He sat there for a minute, then started to hallucinate.  He saw an image of someone running toward him, a long braid flying behind.  She knelt in front of him and tried to speak, but he heard only a faint ringing.  He shook his head, blinked his eyes, and said “What?”

“Are you okay?”  She looked at him, face creased with worry, and held his shoulders.  She looked at the cut on his head with concern. 

“That was a stupid idea.” he replied, then looked back at the wreckage of the helicopter.  She laughed, and he turned back to her.  His vision was clearing now, and when he saw her laugh, she was the most beautiful thing he had ever seen.  Still dazed, he said “Are you okay?”

She sat back and looked at him doubtfully.  “Of course, I’m not the one who crashed.  Just relax for a minute.”  She pulled a towel out of her pack and cleaned up his face, then bandaged the cut with a small first aid kit.  “Much better,” she said “What in the world were you thinking?” 

“I was trying to find other people.” He said, and shrugged.

She sighed.  “Well, it did accomplish one thing.  I was on the highway, walking south before the winter came and things got cold.  I could hear that thing from miles away.  I came running when I heard the crash.  It was a good thing you made so much noise, I might have gone right past you.  You’re the first person I’ve seen, I thought I was the only one left!” She spoke quickly, eager to finally have someone to talk to.  “And now I’m babbling, I’m sorry.  I’m just happy to find someone!  What’s your name?”

He blinked again, and simply said “I’m Adam.”

She blinked a few times herself, then laughed.  She laughed louder, and shook her head.  “Of course you are.”  She put out her hand.  “I’m Eve.”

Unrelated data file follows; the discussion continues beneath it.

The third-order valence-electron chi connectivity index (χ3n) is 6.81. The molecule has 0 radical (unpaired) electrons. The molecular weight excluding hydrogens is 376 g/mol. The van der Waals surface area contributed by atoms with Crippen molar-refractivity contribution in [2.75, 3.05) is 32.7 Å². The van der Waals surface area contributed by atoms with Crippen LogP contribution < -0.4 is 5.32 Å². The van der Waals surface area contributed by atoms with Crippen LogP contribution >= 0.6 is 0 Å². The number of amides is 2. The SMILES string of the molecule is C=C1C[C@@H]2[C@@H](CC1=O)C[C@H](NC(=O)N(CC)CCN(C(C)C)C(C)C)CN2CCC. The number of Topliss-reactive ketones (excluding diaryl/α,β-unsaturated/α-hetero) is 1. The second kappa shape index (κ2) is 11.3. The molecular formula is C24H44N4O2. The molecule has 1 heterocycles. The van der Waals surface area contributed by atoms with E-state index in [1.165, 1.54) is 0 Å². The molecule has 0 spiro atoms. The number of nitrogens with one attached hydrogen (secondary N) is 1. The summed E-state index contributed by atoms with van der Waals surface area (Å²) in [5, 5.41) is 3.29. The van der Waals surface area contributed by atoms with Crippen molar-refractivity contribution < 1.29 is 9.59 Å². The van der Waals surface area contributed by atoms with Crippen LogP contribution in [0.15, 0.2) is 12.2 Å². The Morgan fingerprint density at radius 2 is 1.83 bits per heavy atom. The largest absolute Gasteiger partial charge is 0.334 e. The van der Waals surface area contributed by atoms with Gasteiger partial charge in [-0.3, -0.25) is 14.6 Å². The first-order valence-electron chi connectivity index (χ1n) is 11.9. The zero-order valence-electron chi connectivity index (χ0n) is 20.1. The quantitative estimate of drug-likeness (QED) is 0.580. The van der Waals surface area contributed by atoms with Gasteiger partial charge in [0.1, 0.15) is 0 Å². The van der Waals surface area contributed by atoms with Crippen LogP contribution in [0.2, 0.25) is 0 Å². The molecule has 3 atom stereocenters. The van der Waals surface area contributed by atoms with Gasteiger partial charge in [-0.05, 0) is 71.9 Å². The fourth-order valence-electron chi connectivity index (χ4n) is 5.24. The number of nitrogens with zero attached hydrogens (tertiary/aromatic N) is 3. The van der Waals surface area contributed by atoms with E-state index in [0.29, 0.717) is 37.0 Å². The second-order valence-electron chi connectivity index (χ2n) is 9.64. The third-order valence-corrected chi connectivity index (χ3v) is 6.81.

Submitted: March 23, 2014

© Copyright 2022 kevsmithbu. All rights reserved.

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Add Your Comments:



Ah, wow, that was really good, and an interesting take on the apocalypse genre since these days it's just zambies, zambies, zambies. However, Adam seems a little desensitized to all this stuff that's happened and Eve a bit, too, although she had just appeared. And I'd like to see a lot character development on both their parts, since that can be a great- and at times, necessary, if you plan to do something to the characters (Wink wink)- part of apocalyptic and post-apocalyptic stories.
And one more thing, I took Writeshop and am now hypersensitive to this, you use he,she, his,and her so many times, which isn't a problem at first, but it got a really noticeable at the end there. Feel free to try some other weird words and phrases.
But otherwise, really good! I can't wait to read more. *Claps*

Sun, March 23rd, 2014 6:13pm

Jonah Ryan

I really liked your story. I got the feeling right at the beginning that he was going to end up meeting someone named Eve by the end of the story. I mean, that usually is what happens to Adams when they are living in the wake of the apocalypse. But I like how you were able to take a completely over used sci-fi cliche and turn it into a joke. I actually laughed out loud a little at the end when they introduce themselves and even Eve finds their names so funny she can't stop laughing. Nice job. Keep up the good work.

Wed, March 26th, 2014 1:10pm